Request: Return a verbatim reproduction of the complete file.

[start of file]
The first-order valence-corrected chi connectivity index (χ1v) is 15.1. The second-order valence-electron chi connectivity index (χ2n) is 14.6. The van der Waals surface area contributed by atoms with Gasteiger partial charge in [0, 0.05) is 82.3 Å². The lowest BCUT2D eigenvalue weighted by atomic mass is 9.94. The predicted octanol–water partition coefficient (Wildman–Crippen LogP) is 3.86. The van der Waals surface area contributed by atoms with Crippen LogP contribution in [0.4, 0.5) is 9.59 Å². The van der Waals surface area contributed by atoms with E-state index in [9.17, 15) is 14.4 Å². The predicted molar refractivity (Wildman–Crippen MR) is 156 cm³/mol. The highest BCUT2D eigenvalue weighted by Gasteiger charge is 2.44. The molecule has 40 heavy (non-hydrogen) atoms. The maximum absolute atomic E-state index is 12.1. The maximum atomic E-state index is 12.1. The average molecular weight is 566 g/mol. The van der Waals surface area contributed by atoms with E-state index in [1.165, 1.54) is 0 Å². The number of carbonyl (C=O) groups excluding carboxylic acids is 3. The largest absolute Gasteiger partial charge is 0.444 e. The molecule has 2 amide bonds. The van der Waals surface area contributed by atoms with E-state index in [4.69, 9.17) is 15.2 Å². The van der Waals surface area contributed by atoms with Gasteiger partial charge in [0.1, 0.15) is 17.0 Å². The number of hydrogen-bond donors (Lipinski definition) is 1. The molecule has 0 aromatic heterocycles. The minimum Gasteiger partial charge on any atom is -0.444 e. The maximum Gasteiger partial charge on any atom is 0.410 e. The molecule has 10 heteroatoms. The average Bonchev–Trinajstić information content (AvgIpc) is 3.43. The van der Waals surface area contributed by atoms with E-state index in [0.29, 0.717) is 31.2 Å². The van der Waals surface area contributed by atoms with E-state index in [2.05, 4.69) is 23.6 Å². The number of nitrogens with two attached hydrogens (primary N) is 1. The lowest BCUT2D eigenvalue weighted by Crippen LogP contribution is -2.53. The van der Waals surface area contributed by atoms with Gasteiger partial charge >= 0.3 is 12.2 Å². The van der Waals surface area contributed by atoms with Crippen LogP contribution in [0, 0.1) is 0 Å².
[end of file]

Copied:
The first-order valence-corrected chi connectivity index (χ1v) is 15.1. The second-order valence-electron chi connectivity index (χ2n) is 14.6. The van der Waals surface area contributed by atoms with Gasteiger partial charge in [0, 0.05) is 82.3 Å². The lowest BCUT2D eigenvalue weighted by atomic mass is 9.94. The predicted octanol–water partition coefficient (Wildman–Crippen LogP) is 3.86. The van der Waals surface area contributed by atoms with Crippen LogP contribution in [0.4, 0.5) is 9.59 Å². The van der Waals surface area contributed by atoms with E-state index in [9.17, 15) is 14.4 Å². The predicted molar refractivity (Wildman–Crippen MR) is 156 cm³/mol. The highest BCUT2D eigenvalue weighted by Gasteiger charge is 2.44. The molecule has 40 heavy (non-hydrogen) atoms. The maximum absolute atomic E-state index is 12.1. The maximum atomic E-state index is 12.1. The average molecular weight is 566 g/mol. The van der Waals surface area contributed by atoms with E-state index in [1.165, 1.54) is 0 Å². The number of carbonyl (C=O) groups excluding carboxylic acids is 3. The largest absolute Gasteiger partial charge is 0.444 e. The molecule has 2 amide bonds. The van der Waals surface area contributed by atoms with E-state index in [4.69, 9.17) is 15.2 Å². The van der Waals surface area contributed by atoms with Gasteiger partial charge in [0.1, 0.15) is 17.0 Å². The number of hydrogen-bond donors (Lipinski definition) is 1. The molecule has 0 aromatic heterocycles. The minimum Gasteiger partial charge on any atom is -0.444 e. The maximum Gasteiger partial charge on any atom is 0.410 e. The molecule has 10 heteroatoms. The average Bonchev–Trinajstić information content (AvgIpc) is 3.43. The van der Waals surface area contributed by atoms with E-state index in [0.29, 0.717) is 31.2 Å². The van der Waals surface area contributed by atoms with E-state index in [2.05, 4.69) is 23.6 Å². The number of nitrogens with two attached hydrogens (primary N) is 1. The lowest BCUT2D eigenvalue weighted by Crippen LogP contribution is -2.53. The van der Waals surface area contributed by atoms with Gasteiger partial charge >= 0.3 is 12.2 Å². The van der Waals surface area contributed by atoms with Crippen LogP contribution in [0, 0.1) is 0 Å².